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Dr Jessica Boult

Senior Researcher

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Dr Jessica Boult is developing non-invasive biomarkers for imaging brain tumours at the Cancer Research UK Cancer Imaging Centre. Through her work, she hopes to establish a clinically representative model of childhood brain cancers. Team: Magnetic Resonance

Biography and research overview

Dr Jessica Boult is a postdoctoral training fellow who specialises in the preclinical imaging of brain tumours. She is funded under the Cancer Research UK Cancer Imaging Centre and was awarded a Dean’s Pathways to Independence Award in 2013. Dr Boult was instrumental in securing ICR funding for a PhD studentship due to start in October 2014, for which she will be an associate supervisor. She was also a named co-investigator on a project funded by Millennium Pharmaceuticals, conducted between 2008 and 2013.

Dr Boult’s research primarily focuses on the development and application of non-invasive magnetic resonance imaging (MRI) methods for the assessment of orthotopic brain tumours. In patients, brain tumours grow in a partially infiltrative manner. Co-option of local blood vessels leaves regions of the tumours with an intact blood-brain barrier, precluding detection by conventional contrast-enhanced MRI, which relies on vessel leakage. She is working to implement alternative imaging biomarkers of tumour growth, including infiltrative invasion, functional vascular phenotypes and response to molecularly and vascular-targeted agents. She has also developed and applied appropriate cellular, immunohistochemical and molecular techniques to validate MRI data, and is keen to use complementary imaging techniques, such as positron emission tomography (PET), to further assess tumour phenotype.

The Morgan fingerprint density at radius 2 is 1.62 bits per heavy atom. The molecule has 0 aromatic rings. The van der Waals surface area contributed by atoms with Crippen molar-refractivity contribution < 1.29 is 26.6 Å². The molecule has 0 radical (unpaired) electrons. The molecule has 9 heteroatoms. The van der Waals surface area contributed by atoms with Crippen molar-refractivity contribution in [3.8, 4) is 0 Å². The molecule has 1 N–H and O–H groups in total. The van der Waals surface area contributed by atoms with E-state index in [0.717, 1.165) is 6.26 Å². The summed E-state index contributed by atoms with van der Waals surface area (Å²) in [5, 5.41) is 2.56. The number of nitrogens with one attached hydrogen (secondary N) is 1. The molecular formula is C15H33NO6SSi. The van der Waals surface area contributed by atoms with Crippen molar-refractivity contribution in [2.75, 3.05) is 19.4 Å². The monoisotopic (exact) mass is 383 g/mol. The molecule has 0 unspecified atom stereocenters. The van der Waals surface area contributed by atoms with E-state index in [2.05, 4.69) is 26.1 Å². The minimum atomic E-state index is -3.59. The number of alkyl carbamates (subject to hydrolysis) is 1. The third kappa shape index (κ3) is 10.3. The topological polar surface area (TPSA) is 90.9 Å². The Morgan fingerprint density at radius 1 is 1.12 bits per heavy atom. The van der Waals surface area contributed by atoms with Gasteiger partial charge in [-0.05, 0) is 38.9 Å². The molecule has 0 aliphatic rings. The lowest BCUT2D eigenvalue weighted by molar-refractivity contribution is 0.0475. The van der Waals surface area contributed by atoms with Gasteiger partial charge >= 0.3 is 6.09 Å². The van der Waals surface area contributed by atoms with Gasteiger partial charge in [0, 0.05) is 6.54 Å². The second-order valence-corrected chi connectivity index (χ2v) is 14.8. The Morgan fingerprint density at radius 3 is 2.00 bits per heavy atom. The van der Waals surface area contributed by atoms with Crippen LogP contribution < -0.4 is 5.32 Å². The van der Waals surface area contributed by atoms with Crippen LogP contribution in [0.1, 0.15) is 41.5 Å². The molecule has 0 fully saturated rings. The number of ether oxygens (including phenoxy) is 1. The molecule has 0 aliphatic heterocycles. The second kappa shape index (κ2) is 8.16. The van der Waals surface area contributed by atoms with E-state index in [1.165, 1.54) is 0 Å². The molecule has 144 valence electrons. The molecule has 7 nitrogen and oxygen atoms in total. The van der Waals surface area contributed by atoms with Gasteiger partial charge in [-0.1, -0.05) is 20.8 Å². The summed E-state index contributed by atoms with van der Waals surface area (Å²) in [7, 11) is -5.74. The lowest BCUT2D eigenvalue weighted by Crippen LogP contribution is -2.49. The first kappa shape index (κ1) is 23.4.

Dr Boult works in the Preclinical Imaging Team and in close collaboration with teams led by Dr Chris Jones and Professor Sue Eccles. She is aiming to establish and characterise clinically representative novel models of paediatric glioblastoma and diffuse intrinsic pontine glioma in vivo (including patient-derived xenografts) for the assessment of novel molecularly targeted agents directed against the specific alterations found in paediatric disease. She also works with fellow researchers within the Division of Radiotherapy and Imaging to propagate other orthotopic and metastatic tumour models (of prostate and breast cancer), and to evaluate innovative imaging techniques for the assessment of cancer biology and treatment response.

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